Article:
The most important thing for the Green Bay Packers on Sunday was coming out of Miami with a 26-20 victory. However, the game came at some cost, with several key players leaving the game with injuries.
The tenacity and creativity that the Packers displayed in covering up for those injuries was a big factor in the win and may go overlooked, especially in the secondary. Injuries to Rudy Ford and Keisean Nixon brought on a handful of players who have barely played any defensive snaps in their NFL careers as the team tried to account for those absences.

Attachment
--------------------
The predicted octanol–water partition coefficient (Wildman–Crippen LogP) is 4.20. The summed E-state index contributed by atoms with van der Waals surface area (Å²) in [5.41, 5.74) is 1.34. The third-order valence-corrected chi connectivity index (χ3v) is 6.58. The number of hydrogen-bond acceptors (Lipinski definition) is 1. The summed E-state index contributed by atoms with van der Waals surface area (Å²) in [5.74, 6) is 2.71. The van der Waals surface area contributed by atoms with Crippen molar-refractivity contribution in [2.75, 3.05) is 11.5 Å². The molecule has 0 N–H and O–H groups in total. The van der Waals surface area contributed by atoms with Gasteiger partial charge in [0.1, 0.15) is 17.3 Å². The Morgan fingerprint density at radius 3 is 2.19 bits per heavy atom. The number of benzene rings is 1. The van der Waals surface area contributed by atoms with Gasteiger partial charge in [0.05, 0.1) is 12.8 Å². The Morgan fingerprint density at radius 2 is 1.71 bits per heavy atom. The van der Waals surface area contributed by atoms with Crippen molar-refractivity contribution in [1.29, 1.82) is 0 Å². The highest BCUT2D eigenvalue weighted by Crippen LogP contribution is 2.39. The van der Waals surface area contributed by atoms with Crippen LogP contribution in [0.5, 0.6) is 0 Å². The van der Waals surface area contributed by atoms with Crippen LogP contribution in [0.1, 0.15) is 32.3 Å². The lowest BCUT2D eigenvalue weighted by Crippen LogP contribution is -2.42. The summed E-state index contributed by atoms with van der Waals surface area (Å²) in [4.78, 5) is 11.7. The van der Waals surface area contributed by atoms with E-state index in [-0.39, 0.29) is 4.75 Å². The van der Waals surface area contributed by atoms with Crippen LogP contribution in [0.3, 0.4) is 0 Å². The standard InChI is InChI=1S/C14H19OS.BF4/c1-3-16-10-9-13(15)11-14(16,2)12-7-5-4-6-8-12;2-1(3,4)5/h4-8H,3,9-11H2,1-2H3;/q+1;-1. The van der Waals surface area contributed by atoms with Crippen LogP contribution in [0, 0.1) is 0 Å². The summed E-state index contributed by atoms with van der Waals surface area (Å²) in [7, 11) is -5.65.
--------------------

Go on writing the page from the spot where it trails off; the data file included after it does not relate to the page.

Meanwhile, one of the team’s highest-drafted rookies set a career high in snaps, also due in part to injury, and looked like a solid, disruptive player when on the field. And of course, rookie phenom Christian Watson left the game with an injury once again after making a big impact in the first half.
Hopefully the Packers will be able to provide some injury updates on Monday and that those updates will be encouraging for the injured players’ chances of playing against the Minnesota Vikings in week 17. For now, here’s a look at the team’s overall snap breakdowns.
OFFENSE (66 total snaps)
Aaron Rodgers 66
Sunday’s game was not a particularly efficient day for Rodgers, who is still looking for his first 300-yard game of the season. His final numbers go down with 24 completions on 38 attempts for 238 yards, one touchdown, and one interception.